West Midlands

The West Midlands is an official region of England, covering the western half of the area traditionally known as the Midlands. It contains the second most populous British city, Birmingham, and the larger West Midlands conurbation, which includes the city of Wolverhampton and large towns of Dudley, Solihull, Walsall and West Bromwich. The city of Coventry is also located within the West Midlands county, but is separated from the conurbation to the west by several miles of green belt.  The region also covers predominantly rural shire counties.  Warwickshire is home to the town of Stratford upon Avon, the birthplace of playwright William Shakespeare.

The region is geographically diverse, from the urban central areas of the conurbation to the rural western counties of Shropshire and Herefordshire which border Wales. The longest river in the UK, the River Severn, traverses the region south-eastwards, flowing through the county towns of Shrewsbury and Worcester, and the Ironbridge Gorge, a UNESCO World Heritage Site, as birthplace of the Industrial Revolution. Staffordshire is home to the industrialised Potteries conurbation, including the city of Stoke-on-Trent, and the Staffordshire Moorlands area, which borders the south eastern Peak District National Park near Leek. The region also encompasses five Areas of Outstanding Natural Beauty. The highest point in the region is Black Mountain, at 703 m (2,307 ft) in west Herefordshire on the border with Wales.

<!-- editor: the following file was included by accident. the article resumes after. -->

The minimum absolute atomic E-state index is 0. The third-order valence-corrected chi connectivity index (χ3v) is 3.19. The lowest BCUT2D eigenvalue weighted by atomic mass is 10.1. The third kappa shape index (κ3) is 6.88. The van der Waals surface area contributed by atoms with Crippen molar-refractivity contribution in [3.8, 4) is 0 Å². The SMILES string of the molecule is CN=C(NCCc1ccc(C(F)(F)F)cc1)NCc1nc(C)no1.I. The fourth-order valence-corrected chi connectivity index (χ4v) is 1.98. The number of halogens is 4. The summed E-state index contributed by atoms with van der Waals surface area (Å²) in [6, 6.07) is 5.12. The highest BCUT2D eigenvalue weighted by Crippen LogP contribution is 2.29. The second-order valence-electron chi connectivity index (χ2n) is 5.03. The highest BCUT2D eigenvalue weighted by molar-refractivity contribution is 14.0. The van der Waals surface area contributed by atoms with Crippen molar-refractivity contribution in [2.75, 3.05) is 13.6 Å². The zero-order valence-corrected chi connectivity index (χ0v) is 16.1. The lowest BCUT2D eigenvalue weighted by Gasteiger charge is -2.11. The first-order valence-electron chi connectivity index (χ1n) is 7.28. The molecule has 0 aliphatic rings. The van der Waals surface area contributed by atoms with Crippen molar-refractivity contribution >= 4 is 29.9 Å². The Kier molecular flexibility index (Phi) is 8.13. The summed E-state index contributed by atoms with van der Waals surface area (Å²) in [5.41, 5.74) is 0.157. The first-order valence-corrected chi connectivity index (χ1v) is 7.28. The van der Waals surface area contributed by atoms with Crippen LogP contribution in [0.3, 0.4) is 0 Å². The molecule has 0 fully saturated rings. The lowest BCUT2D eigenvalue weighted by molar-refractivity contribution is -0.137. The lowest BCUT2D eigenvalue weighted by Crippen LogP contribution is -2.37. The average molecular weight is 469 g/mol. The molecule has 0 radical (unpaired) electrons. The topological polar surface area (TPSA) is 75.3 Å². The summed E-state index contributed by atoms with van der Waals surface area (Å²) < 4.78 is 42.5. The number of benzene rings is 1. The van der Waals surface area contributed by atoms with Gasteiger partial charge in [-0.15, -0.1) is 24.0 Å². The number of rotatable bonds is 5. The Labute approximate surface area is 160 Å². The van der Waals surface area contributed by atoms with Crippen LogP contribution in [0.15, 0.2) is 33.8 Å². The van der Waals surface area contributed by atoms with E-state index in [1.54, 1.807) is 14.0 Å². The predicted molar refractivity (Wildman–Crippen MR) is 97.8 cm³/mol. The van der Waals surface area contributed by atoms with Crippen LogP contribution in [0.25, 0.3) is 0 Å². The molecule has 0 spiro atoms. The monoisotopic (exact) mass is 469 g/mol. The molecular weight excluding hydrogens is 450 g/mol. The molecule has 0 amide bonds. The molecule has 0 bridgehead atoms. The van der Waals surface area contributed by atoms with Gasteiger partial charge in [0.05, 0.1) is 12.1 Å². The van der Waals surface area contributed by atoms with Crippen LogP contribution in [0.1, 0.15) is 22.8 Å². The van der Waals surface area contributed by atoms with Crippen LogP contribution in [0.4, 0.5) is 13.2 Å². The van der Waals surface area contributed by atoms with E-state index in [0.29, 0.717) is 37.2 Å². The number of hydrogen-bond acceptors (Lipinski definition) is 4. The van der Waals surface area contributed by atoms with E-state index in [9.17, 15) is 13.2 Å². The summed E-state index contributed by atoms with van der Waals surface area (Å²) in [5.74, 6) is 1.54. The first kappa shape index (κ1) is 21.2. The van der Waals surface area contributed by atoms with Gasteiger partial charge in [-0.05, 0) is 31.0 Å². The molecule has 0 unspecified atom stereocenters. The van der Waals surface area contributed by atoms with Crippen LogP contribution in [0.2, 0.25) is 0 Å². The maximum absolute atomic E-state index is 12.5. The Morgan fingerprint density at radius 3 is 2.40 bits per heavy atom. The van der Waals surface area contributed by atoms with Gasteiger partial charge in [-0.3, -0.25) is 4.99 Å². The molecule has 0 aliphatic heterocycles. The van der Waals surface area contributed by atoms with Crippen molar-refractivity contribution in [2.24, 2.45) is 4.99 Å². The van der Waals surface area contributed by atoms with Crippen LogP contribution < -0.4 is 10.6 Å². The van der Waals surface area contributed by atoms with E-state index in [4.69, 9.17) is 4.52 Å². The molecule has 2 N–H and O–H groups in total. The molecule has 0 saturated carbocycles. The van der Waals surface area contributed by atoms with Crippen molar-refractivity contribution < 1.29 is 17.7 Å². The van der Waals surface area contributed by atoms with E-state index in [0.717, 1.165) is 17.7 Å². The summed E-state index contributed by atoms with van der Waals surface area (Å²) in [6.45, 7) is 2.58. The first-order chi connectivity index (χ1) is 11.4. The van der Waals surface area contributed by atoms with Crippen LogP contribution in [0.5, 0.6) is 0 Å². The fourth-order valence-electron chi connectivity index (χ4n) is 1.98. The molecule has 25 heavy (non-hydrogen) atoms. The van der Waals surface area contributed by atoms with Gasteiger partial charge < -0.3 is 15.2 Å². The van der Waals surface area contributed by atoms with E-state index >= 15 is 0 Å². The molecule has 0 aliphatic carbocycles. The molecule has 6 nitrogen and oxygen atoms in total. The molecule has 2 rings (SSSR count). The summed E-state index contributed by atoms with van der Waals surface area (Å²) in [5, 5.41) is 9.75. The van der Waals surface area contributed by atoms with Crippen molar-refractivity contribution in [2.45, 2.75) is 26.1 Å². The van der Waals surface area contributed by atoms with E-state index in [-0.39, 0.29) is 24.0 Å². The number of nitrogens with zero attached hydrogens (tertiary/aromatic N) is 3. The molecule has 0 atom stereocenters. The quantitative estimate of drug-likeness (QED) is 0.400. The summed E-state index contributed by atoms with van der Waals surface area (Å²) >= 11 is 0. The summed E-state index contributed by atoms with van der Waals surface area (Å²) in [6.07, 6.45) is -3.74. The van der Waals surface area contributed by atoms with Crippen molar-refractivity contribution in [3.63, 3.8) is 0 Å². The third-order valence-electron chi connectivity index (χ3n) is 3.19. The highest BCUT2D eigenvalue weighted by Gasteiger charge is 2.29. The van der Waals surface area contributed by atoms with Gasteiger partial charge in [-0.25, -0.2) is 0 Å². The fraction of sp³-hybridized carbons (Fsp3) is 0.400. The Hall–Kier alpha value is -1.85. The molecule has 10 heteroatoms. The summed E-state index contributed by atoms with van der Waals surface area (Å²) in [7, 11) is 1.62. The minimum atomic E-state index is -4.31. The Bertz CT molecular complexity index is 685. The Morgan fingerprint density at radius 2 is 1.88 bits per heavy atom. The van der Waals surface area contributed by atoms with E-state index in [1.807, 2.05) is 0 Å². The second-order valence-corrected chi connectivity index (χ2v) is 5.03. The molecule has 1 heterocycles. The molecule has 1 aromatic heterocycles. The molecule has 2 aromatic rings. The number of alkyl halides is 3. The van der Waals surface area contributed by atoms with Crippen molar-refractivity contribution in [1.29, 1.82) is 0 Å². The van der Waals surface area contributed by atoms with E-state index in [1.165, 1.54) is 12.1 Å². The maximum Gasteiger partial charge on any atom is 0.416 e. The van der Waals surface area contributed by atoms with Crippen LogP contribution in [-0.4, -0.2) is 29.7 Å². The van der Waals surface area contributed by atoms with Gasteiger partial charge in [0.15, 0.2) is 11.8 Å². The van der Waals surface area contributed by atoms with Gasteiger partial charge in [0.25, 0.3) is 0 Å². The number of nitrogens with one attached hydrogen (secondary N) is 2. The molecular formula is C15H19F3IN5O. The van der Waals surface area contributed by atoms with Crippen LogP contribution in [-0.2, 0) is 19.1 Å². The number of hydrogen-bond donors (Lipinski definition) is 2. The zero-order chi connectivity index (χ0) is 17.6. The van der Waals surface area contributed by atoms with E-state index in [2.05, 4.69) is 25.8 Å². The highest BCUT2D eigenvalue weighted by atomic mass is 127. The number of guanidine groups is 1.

The region comprises the ceremonial counties of: